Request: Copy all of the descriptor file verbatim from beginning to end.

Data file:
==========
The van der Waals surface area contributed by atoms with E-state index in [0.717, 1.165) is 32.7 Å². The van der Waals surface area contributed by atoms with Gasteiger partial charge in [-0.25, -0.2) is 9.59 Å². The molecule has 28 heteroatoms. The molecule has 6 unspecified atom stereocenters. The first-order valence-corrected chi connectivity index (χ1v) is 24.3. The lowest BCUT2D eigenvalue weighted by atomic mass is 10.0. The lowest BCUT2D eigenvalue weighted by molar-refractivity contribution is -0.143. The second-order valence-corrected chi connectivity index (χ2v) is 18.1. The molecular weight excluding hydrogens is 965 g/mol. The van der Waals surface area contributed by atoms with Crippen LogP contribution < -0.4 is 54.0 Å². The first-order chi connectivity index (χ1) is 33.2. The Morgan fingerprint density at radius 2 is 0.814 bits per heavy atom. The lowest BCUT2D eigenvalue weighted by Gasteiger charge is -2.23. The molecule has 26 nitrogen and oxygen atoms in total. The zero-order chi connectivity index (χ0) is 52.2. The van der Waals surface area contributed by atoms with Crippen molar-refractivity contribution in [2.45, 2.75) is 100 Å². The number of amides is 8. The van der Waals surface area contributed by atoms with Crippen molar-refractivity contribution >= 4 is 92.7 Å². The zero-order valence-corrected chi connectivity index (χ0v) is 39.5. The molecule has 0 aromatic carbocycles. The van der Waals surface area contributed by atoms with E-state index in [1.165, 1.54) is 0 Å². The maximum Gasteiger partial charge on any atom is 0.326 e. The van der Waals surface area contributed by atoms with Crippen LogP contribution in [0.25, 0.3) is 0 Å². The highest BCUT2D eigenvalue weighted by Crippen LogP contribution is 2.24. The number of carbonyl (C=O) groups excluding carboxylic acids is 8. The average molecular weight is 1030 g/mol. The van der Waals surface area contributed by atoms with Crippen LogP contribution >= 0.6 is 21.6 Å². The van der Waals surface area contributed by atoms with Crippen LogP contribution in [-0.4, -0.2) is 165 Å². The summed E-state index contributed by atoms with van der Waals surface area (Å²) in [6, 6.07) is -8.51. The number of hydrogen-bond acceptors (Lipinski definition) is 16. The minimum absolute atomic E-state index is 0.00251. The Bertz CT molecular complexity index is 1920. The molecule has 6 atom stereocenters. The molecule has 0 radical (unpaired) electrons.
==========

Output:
The van der Waals surface area contributed by atoms with E-state index in [0.717, 1.165) is 32.7 Å². The van der Waals surface area contributed by atoms with Gasteiger partial charge in [-0.25, -0.2) is 9.59 Å². The molecule has 28 heteroatoms. The molecule has 6 unspecified atom stereocenters. The first-order valence-corrected chi connectivity index (χ1v) is 24.3. The lowest BCUT2D eigenvalue weighted by atomic mass is 10.0. The lowest BCUT2D eigenvalue weighted by molar-refractivity contribution is -0.143. The second-order valence-corrected chi connectivity index (χ2v) is 18.1. The molecular weight excluding hydrogens is 965 g/mol. The van der Waals surface area contributed by atoms with Crippen LogP contribution < -0.4 is 54.0 Å². The first-order chi connectivity index (χ1) is 33.2. The Morgan fingerprint density at radius 2 is 0.814 bits per heavy atom. The lowest BCUT2D eigenvalue weighted by Gasteiger charge is -2.23. The molecule has 26 nitrogen and oxygen atoms in total. The zero-order chi connectivity index (χ0) is 52.2. The van der Waals surface area contributed by atoms with Crippen molar-refractivity contribution in [2.45, 2.75) is 100 Å². The number of amides is 8. The van der Waals surface area contributed by atoms with Crippen molar-refractivity contribution >= 4 is 92.7 Å². The zero-order valence-corrected chi connectivity index (χ0v) is 39.5. The molecule has 0 aromatic carbocycles. The van der Waals surface area contributed by atoms with E-state index in [1.165, 1.54) is 0 Å². The maximum Gasteiger partial charge on any atom is 0.326 e. The van der Waals surface area contributed by atoms with Crippen LogP contribution in [0.25, 0.3) is 0 Å². The highest BCUT2D eigenvalue weighted by Crippen LogP contribution is 2.24. The number of carbonyl (C=O) groups excluding carboxylic acids is 8. The average molecular weight is 1030 g/mol. The van der Waals surface area contributed by atoms with Crippen LogP contribution >= 0.6 is 21.6 Å². The van der Waals surface area contributed by atoms with Crippen LogP contribution in [-0.4, -0.2) is 165 Å². The summed E-state index contributed by atoms with van der Waals surface area (Å²) in [6, 6.07) is -8.51. The number of hydrogen-bond acceptors (Lipinski definition) is 16. The minimum absolute atomic E-state index is 0.00251. The Bertz CT molecular complexity index is 1920. The molecule has 6 atom stereocenters. The molecule has 0 radical (unpaired) electrons.